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Editorial: As a difficult year draws to a close, here's the case in defence of optimism

As we approach a new year, we know there may be setbacks, but there is far more progress. Make sure your champagne flute is half full. 🥂
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A magic mountain sunrise on Grouse Mountain in North Vancouver.

Looking back on how the last few years have gone, you’d be forgiven if you aren’t ready to declare that 2023 is going to be “your year.” No doubt, we’ve all faced some dark times and setbacks.

But we publish this final editorial of 2022 in defence of optimism.

This time two years ago, a New Year’s Eve party would have been against the law. This time last year, half of the people invited would have been at home nursing symptoms of Omicron. We aren’t out of the woods yet as the pandemic goes, but progress is progress. We toast the genius of our scientists who delivered the vaccines that have allowed us to safely gather and go about our lives again.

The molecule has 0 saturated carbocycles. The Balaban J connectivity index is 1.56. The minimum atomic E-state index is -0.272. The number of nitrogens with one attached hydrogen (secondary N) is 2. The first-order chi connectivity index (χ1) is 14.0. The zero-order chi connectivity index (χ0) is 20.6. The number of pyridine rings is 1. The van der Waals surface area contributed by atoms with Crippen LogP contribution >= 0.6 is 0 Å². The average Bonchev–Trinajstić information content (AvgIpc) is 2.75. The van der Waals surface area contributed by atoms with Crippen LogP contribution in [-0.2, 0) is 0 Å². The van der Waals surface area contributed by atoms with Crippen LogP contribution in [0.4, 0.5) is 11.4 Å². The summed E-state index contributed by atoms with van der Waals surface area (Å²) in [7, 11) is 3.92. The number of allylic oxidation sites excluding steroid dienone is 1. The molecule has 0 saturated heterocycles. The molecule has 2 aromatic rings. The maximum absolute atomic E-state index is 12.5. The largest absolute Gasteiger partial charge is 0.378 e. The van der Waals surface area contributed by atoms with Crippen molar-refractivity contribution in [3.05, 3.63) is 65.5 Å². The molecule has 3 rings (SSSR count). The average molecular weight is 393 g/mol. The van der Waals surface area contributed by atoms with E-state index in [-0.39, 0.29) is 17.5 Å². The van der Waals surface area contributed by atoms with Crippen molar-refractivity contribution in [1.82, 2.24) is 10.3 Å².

It is in this spirit that we greet the last day of 2022. Optimism abounds. Indeed, it is the natural fire that spurs us to action in any challenge. Without a belief that things can and must be better, why bother doing anything?

There is no shortage of challenges that will call on us to be at our best, most optimistic selves in the next 12 months, in our own homes and in the world at large. The way we’ve been tested since COVID-19 set upon us leaves us with no doubt that we are capable of rising to the occasion, whatever it may be.

This Dec. 31, may your champagne flute (or mug of cocoa) always be half full. Don’t hesitate to say it. Don’t even be afraid to shout it:

Happy New Year to you. Happy New Year to all of us.

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